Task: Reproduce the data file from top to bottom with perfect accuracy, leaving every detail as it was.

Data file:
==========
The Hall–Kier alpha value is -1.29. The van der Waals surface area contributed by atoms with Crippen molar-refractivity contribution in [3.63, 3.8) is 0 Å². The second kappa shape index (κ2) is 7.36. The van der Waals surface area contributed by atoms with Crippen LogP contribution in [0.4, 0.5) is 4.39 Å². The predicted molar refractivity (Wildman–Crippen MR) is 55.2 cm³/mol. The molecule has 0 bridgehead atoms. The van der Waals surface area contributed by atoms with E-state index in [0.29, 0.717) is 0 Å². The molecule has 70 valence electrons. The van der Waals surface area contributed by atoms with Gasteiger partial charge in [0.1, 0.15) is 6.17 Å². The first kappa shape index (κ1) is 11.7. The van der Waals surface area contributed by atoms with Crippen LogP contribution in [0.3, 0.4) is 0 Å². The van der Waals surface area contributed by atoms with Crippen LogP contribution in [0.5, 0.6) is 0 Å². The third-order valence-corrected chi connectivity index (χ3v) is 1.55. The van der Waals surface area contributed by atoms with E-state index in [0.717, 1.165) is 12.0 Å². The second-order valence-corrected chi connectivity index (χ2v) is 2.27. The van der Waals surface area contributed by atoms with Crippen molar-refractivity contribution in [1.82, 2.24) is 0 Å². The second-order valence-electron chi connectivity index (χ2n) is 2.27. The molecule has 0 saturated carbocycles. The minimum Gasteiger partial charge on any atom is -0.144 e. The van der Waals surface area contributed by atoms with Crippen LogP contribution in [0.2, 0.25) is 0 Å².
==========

The Hall–Kier alpha value is -1.29. The van der Waals surface area contributed by atoms with Crippen molar-refractivity contribution in [3.63, 3.8) is 0 Å². The second kappa shape index (κ2) is 7.36. The van der Waals surface area contributed by atoms with Crippen LogP contribution in [0.4, 0.5) is 4.39 Å². The predicted molar refractivity (Wildman–Crippen MR) is 55.2 cm³/mol. The molecule has 0 bridgehead atoms. The van der Waals surface area contributed by atoms with E-state index in [0.29, 0.717) is 0 Å². The molecule has 70 valence electrons. The van der Waals surface area contributed by atoms with Gasteiger partial charge in [0.1, 0.15) is 6.17 Å². The first kappa shape index (κ1) is 11.7. The van der Waals surface area contributed by atoms with Crippen LogP contribution in [0.3, 0.4) is 0 Å². The van der Waals surface area contributed by atoms with Crippen LogP contribution in [0.5, 0.6) is 0 Å². The third-order valence-corrected chi connectivity index (χ3v) is 1.55. The van der Waals surface area contributed by atoms with E-state index in [0.717, 1.165) is 12.0 Å². The second-order valence-corrected chi connectivity index (χ2v) is 2.27. The van der Waals surface area contributed by atoms with Crippen molar-refractivity contribution in [1.82, 2.24) is 0 Å². The second-order valence-electron chi connectivity index (χ2n) is 2.27. The molecule has 0 saturated carbocycles. The minimum Gasteiger partial charge on any atom is -0.144 e. The van der Waals surface area contributed by atoms with Crippen LogP contribution in [0.2, 0.25) is 0 Å².